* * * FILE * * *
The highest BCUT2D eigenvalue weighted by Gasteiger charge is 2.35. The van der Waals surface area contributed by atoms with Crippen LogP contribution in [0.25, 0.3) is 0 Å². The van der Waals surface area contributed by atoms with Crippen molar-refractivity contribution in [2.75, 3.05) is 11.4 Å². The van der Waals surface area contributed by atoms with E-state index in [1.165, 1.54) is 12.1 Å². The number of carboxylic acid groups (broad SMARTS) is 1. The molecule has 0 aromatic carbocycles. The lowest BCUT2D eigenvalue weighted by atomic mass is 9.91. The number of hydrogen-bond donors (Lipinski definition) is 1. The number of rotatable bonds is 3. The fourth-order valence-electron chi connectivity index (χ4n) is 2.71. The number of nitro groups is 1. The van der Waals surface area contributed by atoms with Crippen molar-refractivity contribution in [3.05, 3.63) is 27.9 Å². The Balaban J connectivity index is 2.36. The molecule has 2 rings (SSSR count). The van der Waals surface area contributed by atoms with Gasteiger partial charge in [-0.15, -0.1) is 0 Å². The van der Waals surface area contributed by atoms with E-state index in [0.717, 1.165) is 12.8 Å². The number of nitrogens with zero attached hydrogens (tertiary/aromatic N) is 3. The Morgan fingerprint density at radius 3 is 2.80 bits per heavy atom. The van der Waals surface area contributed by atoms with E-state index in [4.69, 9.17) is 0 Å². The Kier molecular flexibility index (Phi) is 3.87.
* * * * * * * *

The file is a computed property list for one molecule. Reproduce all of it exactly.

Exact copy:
The highest BCUT2D eigenvalue weighted by Gasteiger charge is 2.35. The van der Waals surface area contributed by atoms with Crippen LogP contribution in [0.25, 0.3) is 0 Å². The van der Waals surface area contributed by atoms with Crippen molar-refractivity contribution in [2.75, 3.05) is 11.4 Å². The van der Waals surface area contributed by atoms with E-state index in [1.165, 1.54) is 12.1 Å². The number of carboxylic acid groups (broad SMARTS) is 1. The molecule has 0 aromatic carbocycles. The lowest BCUT2D eigenvalue weighted by atomic mass is 9.91. The number of hydrogen-bond donors (Lipinski definition) is 1. The number of rotatable bonds is 3. The fourth-order valence-electron chi connectivity index (χ4n) is 2.71. The number of nitro groups is 1. The van der Waals surface area contributed by atoms with Crippen molar-refractivity contribution in [3.05, 3.63) is 27.9 Å². The Balaban J connectivity index is 2.36. The molecule has 2 rings (SSSR count). The van der Waals surface area contributed by atoms with Gasteiger partial charge in [-0.15, -0.1) is 0 Å². The van der Waals surface area contributed by atoms with E-state index in [0.717, 1.165) is 12.8 Å². The number of nitrogens with zero attached hydrogens (tertiary/aromatic N) is 3. The Morgan fingerprint density at radius 3 is 2.80 bits per heavy atom. The van der Waals surface area contributed by atoms with E-state index in [4.69, 9.17) is 0 Å². The Kier molecular flexibility index (Phi) is 3.87.